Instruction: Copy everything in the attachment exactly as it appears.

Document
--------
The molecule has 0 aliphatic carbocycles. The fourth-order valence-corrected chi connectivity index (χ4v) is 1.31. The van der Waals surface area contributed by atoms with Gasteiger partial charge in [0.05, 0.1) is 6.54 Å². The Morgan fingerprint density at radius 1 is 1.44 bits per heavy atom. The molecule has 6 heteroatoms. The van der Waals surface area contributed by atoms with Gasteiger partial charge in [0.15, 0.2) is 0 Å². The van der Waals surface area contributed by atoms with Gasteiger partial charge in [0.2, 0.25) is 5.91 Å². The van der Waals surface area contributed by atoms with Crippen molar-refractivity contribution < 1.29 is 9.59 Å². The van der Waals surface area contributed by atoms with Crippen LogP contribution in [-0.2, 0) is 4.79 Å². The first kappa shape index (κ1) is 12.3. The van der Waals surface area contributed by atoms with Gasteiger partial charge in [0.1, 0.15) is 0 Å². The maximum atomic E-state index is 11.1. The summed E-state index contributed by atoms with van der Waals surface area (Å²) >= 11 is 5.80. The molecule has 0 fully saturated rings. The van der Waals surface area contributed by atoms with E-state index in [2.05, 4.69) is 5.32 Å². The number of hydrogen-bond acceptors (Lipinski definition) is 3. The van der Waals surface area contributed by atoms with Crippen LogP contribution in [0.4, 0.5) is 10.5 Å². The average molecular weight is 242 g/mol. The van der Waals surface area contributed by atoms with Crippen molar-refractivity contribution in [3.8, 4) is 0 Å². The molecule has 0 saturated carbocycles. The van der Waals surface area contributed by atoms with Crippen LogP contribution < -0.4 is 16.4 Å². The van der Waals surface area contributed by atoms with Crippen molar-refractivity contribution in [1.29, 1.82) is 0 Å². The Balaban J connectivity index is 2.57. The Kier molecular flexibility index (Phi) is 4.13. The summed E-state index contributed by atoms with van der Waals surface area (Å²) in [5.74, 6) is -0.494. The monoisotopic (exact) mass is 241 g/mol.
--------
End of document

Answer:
The molecule has 0 aliphatic carbocycles. The fourth-order valence-corrected chi connectivity index (χ4v) is 1.31. The van der Waals surface area contributed by atoms with Gasteiger partial charge in [0.05, 0.1) is 6.54 Å². The Morgan fingerprint density at radius 1 is 1.44 bits per heavy atom. The molecule has 6 heteroatoms. The van der Waals surface area contributed by atoms with Gasteiger partial charge in [0.15, 0.2) is 0 Å². The van der Waals surface area contributed by atoms with Gasteiger partial charge in [0.2, 0.25) is 5.91 Å². The van der Waals surface area contributed by atoms with Crippen molar-refractivity contribution < 1.29 is 9.59 Å². The van der Waals surface area contributed by atoms with Crippen LogP contribution in [-0.2, 0) is 4.79 Å². The first kappa shape index (κ1) is 12.3. The van der Waals surface area contributed by atoms with Gasteiger partial charge in [0.1, 0.15) is 0 Å². The maximum atomic E-state index is 11.1. The summed E-state index contributed by atoms with van der Waals surface area (Å²) >= 11 is 5.80. The molecule has 0 fully saturated rings. The van der Waals surface area contributed by atoms with E-state index in [2.05, 4.69) is 5.32 Å². The number of hydrogen-bond acceptors (Lipinski definition) is 3. The van der Waals surface area contributed by atoms with Crippen LogP contribution in [0.4, 0.5) is 10.5 Å². The average molecular weight is 242 g/mol. The van der Waals surface area contributed by atoms with Crippen molar-refractivity contribution in [3.8, 4) is 0 Å². The molecule has 0 saturated carbocycles. The van der Waals surface area contributed by atoms with Crippen LogP contribution < -0.4 is 16.4 Å². The van der Waals surface area contributed by atoms with Crippen molar-refractivity contribution in [1.29, 1.82) is 0 Å². The Balaban J connectivity index is 2.57. The Kier molecular flexibility index (Phi) is 4.13. The summed E-state index contributed by atoms with van der Waals surface area (Å²) in [5.74, 6) is -0.494. The monoisotopic (exact) mass is 241 g/mol.